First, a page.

These cards have such high mana values that no matter which ones we hit, if we resolve two copies of Calibrated Blast and reveal any of them, we'll deal at least 20 damage to our opponent and win the game. If we get lucky and our opponent cracks some fetch lands and plays some shock lands untapped, it's possible that we can win with just one Calibrated Blast as early as Turn 3, although generally, it takes two copies and we win on Turn 5.

Step 3: Lands

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The rest of our main deck is all lands. We can't really afford to play "real" cards like removal and counters because if we do, we'll end up spinning into them with Calibrated Blast, making the instant deal just a couple of damage and fizzling our combo. Thankfully, we do manage to squeeze a bit of extra value out of our land. Ramunap Ruins and Sunscorched Desert offer a bit of extra damage to help us close out the game after a Calibrated Blast. (They are especially helpful in games where one of our Calibrated Blasts fizzles by spinning into another Calibrated Blast or Throes of Chaos, leaving us just short of lethal damage.) Mishra's Factory can chip in for damage and is also a really strong blocker since it can pump itself into a 3/3, allowing it to block things like Ragavan, Nimble Pilferer. We also have Kher Keep to make chump blockers, Radiant Fountain and Swiftwater Cliffs to help make sure we can stay alive until Turn 5, and Forgotten Cave for some cycling value.

Playing the Deck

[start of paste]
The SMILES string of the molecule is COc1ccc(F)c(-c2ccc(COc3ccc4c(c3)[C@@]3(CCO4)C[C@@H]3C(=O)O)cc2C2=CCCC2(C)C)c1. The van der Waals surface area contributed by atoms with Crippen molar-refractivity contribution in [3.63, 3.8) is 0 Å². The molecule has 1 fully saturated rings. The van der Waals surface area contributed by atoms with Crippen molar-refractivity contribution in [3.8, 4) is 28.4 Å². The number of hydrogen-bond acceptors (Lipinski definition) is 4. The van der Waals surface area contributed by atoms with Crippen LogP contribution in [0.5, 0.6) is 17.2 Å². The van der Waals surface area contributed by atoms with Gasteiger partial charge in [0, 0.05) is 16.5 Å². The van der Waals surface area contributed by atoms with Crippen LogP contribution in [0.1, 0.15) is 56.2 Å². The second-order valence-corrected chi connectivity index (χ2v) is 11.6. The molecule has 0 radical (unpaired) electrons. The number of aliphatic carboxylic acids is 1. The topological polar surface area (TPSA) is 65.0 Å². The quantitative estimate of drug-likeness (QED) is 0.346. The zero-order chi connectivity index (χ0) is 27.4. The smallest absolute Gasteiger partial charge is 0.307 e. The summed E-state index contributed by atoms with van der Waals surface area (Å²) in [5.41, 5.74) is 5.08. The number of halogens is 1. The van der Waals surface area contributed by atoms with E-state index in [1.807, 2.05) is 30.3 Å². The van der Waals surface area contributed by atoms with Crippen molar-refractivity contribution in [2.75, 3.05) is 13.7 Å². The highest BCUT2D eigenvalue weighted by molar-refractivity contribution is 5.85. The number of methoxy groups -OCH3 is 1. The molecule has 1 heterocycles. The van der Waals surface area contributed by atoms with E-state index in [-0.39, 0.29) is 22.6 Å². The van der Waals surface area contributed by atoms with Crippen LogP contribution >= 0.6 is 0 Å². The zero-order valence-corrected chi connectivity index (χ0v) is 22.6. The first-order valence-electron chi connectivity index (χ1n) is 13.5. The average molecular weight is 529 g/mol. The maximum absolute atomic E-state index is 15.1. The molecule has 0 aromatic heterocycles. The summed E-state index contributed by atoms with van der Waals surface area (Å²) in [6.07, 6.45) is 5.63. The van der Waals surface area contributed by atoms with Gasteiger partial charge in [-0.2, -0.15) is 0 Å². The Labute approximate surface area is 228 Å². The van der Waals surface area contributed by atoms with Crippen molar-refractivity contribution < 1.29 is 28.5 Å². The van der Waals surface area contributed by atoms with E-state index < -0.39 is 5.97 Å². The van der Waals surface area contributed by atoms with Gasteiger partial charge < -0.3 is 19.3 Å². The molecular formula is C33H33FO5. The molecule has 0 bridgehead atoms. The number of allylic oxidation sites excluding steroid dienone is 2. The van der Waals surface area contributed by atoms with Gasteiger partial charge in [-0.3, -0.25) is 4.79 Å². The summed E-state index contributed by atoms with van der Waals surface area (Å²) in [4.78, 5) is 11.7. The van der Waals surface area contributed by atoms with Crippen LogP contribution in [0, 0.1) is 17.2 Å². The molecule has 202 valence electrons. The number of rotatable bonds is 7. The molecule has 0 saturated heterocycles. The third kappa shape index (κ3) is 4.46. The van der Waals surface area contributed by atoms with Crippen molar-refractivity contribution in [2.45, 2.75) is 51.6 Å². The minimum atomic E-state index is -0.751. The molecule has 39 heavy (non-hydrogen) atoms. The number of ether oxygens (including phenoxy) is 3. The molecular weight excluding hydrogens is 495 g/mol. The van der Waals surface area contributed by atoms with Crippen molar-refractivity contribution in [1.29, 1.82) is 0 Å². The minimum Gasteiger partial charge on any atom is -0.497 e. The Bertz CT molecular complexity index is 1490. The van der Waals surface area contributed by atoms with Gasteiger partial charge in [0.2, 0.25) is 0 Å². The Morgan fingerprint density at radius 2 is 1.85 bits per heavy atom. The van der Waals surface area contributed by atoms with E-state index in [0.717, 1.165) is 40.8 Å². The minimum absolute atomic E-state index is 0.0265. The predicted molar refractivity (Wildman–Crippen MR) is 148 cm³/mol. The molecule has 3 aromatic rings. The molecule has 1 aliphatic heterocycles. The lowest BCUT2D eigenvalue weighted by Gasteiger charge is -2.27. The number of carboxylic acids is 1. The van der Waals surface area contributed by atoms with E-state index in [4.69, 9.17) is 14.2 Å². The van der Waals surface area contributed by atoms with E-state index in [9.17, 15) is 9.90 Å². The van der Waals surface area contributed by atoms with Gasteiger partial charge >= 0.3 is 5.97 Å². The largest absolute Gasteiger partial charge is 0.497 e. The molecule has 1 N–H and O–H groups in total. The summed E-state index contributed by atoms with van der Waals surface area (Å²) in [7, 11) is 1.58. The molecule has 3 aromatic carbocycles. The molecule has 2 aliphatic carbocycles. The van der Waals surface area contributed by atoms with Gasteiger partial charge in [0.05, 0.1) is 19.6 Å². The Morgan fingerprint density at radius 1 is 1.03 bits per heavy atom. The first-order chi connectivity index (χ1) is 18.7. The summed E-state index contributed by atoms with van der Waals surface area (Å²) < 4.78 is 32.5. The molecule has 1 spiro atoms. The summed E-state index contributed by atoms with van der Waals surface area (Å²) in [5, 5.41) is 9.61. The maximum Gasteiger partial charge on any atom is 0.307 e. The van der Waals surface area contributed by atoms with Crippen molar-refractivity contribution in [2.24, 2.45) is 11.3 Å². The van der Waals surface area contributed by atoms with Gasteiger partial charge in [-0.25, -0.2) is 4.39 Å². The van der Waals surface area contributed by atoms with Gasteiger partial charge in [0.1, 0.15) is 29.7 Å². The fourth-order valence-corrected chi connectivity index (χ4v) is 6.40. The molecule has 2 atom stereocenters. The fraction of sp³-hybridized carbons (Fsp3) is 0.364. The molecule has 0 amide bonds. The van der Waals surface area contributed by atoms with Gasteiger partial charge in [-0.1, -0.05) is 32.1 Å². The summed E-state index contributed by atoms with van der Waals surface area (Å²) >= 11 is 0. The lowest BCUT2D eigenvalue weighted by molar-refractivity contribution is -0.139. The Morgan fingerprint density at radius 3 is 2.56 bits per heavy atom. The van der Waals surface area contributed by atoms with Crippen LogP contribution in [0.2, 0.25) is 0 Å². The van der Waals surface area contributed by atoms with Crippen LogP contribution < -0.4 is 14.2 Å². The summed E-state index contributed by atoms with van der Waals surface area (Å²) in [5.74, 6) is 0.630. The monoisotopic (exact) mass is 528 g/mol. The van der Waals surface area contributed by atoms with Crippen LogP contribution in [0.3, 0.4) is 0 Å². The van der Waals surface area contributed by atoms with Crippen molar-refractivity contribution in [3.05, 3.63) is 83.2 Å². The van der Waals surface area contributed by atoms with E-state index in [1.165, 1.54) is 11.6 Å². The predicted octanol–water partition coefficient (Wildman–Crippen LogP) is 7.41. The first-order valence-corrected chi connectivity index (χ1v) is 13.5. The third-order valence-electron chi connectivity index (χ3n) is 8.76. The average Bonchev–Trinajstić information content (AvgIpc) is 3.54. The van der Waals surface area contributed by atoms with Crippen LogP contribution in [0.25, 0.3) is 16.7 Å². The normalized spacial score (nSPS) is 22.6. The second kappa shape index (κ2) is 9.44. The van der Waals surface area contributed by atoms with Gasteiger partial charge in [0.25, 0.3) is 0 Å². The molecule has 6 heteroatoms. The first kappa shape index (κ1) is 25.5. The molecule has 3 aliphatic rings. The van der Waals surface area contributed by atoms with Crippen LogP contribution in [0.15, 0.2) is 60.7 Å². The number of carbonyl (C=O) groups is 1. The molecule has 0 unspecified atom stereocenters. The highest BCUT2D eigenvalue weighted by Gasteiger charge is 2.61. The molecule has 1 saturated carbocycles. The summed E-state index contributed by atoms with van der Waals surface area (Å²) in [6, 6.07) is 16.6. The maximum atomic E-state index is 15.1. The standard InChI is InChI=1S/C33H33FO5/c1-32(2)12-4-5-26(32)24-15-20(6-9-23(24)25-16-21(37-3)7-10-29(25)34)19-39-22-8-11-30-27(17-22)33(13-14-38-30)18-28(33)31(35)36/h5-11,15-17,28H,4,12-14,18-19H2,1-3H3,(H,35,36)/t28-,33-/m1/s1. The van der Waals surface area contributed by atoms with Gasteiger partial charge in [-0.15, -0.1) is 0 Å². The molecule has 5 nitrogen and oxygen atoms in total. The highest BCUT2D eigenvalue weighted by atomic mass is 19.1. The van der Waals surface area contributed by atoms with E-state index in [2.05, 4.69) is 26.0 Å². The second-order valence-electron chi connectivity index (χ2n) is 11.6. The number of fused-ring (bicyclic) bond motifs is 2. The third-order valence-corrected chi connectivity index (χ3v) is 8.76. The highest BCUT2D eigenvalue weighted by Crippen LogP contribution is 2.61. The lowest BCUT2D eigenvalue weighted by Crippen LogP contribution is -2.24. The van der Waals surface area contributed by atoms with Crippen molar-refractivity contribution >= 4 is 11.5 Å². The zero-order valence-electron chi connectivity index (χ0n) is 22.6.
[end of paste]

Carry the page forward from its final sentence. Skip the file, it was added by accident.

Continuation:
As I mentioned before, the first rule of playing Calibrated Blast is being willing to mulligan until you find a copy of Calibrated Blast. Under no circumstances should you keep a hand without a Calibrated Blast or Throes of Chaos, unless you've already mulliganed all the way to one. Thankfully, between having six copies of Calibrated Blast thanks to Throes of Chaos as well as London mulligans, finding a copy of Calibrated Blast usually isn't a problem.

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Other than mulliganing into Calibrated Blast, there isn't really a whole lot to do other than cast it and pray really hard to the Magic gods that it doesn't fizzle. The way our deck is constructed, we have 20 non-land cards that we potentially can spin into with a Calibrated Blast (actually, 19 because the Calibrated Blast we're casting won't be in our deck). Of these 19 cards, 14 are "hits" (i.e., they deal at least 10 damage—the amount we need for two Calibrated Blasts to be lethal) with Calibrated Blast (Autochthon Wurm, Commit // Memory, Volcanic Salvo, and Blinkmoth Infusion), while the other five (the three other copies of Calibrated Blast and two Throes of Chaos) are whiffs. Assuming we haven't drawn any other nonland cards (drawing more copies of Calibrated Blast and Throes of Chaos increases our odds of hitting, while drawing our high-mana-value stuff decreases them), this means that when we cast Calibrated Blast, we have a 74% chance of hitting a high-mana-value card that deals at least 10 damage. Our odds are even better if we're using Throes of Chaos to find Calibrated Blast, increasing to 78%, since we'll have two whiffs out of our deck. Even considering that we need to hit with both Calibrated Blasts to guarantee 20 damage, the odds are in favor of us winning the game if we can resolve two Calibrated Blasts.